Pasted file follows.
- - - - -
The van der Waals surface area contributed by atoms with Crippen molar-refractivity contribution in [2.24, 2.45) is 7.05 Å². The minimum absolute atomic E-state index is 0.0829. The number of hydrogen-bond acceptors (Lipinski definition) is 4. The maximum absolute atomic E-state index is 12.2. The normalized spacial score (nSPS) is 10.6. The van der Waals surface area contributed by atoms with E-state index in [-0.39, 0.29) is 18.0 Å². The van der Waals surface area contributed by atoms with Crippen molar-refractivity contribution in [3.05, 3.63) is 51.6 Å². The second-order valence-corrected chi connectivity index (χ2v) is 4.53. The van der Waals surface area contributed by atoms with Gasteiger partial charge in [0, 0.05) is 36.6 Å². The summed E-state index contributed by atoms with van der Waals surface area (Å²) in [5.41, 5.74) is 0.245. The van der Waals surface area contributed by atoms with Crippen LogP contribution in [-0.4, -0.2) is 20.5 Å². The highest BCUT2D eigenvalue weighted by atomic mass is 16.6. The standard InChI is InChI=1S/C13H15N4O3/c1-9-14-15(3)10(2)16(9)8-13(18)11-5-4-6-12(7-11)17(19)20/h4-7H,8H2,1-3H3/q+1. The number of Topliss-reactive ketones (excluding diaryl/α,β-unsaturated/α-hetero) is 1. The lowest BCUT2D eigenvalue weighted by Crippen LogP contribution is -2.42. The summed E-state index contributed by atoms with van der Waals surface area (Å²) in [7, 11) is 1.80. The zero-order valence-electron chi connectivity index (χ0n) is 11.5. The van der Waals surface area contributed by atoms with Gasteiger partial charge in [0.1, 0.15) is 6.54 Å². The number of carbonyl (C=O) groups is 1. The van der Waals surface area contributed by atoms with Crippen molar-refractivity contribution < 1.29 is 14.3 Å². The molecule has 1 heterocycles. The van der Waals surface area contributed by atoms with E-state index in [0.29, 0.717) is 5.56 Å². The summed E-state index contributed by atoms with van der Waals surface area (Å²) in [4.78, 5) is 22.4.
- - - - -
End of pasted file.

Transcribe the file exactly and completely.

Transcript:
The van der Waals surface area contributed by atoms with Crippen molar-refractivity contribution in [2.24, 2.45) is 7.05 Å². The minimum absolute atomic E-state index is 0.0829. The number of hydrogen-bond acceptors (Lipinski definition) is 4. The maximum absolute atomic E-state index is 12.2. The normalized spacial score (nSPS) is 10.6. The van der Waals surface area contributed by atoms with E-state index in [-0.39, 0.29) is 18.0 Å². The van der Waals surface area contributed by atoms with Crippen molar-refractivity contribution in [3.05, 3.63) is 51.6 Å². The second-order valence-corrected chi connectivity index (χ2v) is 4.53. The van der Waals surface area contributed by atoms with Gasteiger partial charge in [0, 0.05) is 36.6 Å². The summed E-state index contributed by atoms with van der Waals surface area (Å²) in [5.41, 5.74) is 0.245. The van der Waals surface area contributed by atoms with Crippen LogP contribution in [-0.4, -0.2) is 20.5 Å². The highest BCUT2D eigenvalue weighted by atomic mass is 16.6. The standard InChI is InChI=1S/C13H15N4O3/c1-9-14-15(3)10(2)16(9)8-13(18)11-5-4-6-12(7-11)17(19)20/h4-7H,8H2,1-3H3/q+1. The number of Topliss-reactive ketones (excluding diaryl/α,β-unsaturated/α-hetero) is 1. The lowest BCUT2D eigenvalue weighted by Crippen LogP contribution is -2.42. The summed E-state index contributed by atoms with van der Waals surface area (Å²) in [7, 11) is 1.80. The zero-order valence-electron chi connectivity index (χ0n) is 11.5. The van der Waals surface area contributed by atoms with Gasteiger partial charge in [0.1, 0.15) is 6.54 Å². The number of carbonyl (C=O) groups is 1. The van der Waals surface area contributed by atoms with Crippen molar-refractivity contribution < 1.29 is 14.3 Å². The molecule has 1 heterocycles. The van der Waals surface area contributed by atoms with E-state index in [0.29, 0.717) is 5.56 Å². The summed E-state index contributed by atoms with van der Waals surface area (Å²) in [4.78, 5) is 22.4.